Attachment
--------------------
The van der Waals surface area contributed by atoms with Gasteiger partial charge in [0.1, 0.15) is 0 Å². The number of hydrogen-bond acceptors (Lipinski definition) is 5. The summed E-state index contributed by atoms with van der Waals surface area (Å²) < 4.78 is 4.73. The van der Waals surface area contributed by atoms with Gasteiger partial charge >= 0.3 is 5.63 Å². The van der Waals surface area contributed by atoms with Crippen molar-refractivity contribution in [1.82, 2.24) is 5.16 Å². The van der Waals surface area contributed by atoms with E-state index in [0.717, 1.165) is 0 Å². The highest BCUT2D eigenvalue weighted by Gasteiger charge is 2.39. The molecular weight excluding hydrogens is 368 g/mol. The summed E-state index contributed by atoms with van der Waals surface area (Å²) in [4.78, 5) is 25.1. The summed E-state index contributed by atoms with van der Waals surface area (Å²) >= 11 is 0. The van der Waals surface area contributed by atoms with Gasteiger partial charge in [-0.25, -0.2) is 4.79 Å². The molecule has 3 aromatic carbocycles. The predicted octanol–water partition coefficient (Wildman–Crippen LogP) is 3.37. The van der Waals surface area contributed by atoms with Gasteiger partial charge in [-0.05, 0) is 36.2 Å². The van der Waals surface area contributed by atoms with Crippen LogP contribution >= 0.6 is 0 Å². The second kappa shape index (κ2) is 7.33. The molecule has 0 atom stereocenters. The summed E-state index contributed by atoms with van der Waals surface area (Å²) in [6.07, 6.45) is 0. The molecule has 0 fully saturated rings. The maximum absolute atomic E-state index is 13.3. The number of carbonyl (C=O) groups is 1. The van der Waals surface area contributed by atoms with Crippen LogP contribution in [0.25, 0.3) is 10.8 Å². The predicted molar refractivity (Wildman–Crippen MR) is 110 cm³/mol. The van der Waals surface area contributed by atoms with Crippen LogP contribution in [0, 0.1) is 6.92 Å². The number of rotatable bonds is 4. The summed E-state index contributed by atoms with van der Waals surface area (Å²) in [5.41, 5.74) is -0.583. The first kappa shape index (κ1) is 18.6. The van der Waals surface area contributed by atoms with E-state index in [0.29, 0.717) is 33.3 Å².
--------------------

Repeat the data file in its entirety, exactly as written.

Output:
The van der Waals surface area contributed by atoms with Gasteiger partial charge in [0.1, 0.15) is 0 Å². The number of hydrogen-bond acceptors (Lipinski definition) is 5. The summed E-state index contributed by atoms with van der Waals surface area (Å²) < 4.78 is 4.73. The van der Waals surface area contributed by atoms with Gasteiger partial charge >= 0.3 is 5.63 Å². The van der Waals surface area contributed by atoms with Crippen molar-refractivity contribution in [1.82, 2.24) is 5.16 Å². The van der Waals surface area contributed by atoms with E-state index in [0.717, 1.165) is 0 Å². The highest BCUT2D eigenvalue weighted by Gasteiger charge is 2.39. The molecular weight excluding hydrogens is 368 g/mol. The summed E-state index contributed by atoms with van der Waals surface area (Å²) in [4.78, 5) is 25.1. The summed E-state index contributed by atoms with van der Waals surface area (Å²) >= 11 is 0. The van der Waals surface area contributed by atoms with Gasteiger partial charge in [-0.25, -0.2) is 4.79 Å². The molecule has 3 aromatic carbocycles. The predicted octanol–water partition coefficient (Wildman–Crippen LogP) is 3.37. The van der Waals surface area contributed by atoms with Gasteiger partial charge in [-0.05, 0) is 36.2 Å². The van der Waals surface area contributed by atoms with Crippen LogP contribution >= 0.6 is 0 Å². The second kappa shape index (κ2) is 7.33. The molecule has 0 atom stereocenters. The summed E-state index contributed by atoms with van der Waals surface area (Å²) in [6.07, 6.45) is 0. The molecule has 0 fully saturated rings. The maximum absolute atomic E-state index is 13.3. The number of carbonyl (C=O) groups is 1. The van der Waals surface area contributed by atoms with Crippen LogP contribution in [0.25, 0.3) is 10.8 Å². The predicted molar refractivity (Wildman–Crippen MR) is 110 cm³/mol. The van der Waals surface area contributed by atoms with Crippen LogP contribution in [0, 0.1) is 6.92 Å². The number of rotatable bonds is 4. The summed E-state index contributed by atoms with van der Waals surface area (Å²) in [5.41, 5.74) is -0.583. The first kappa shape index (κ1) is 18.6. The van der Waals surface area contributed by atoms with E-state index in [0.29, 0.717) is 33.3 Å².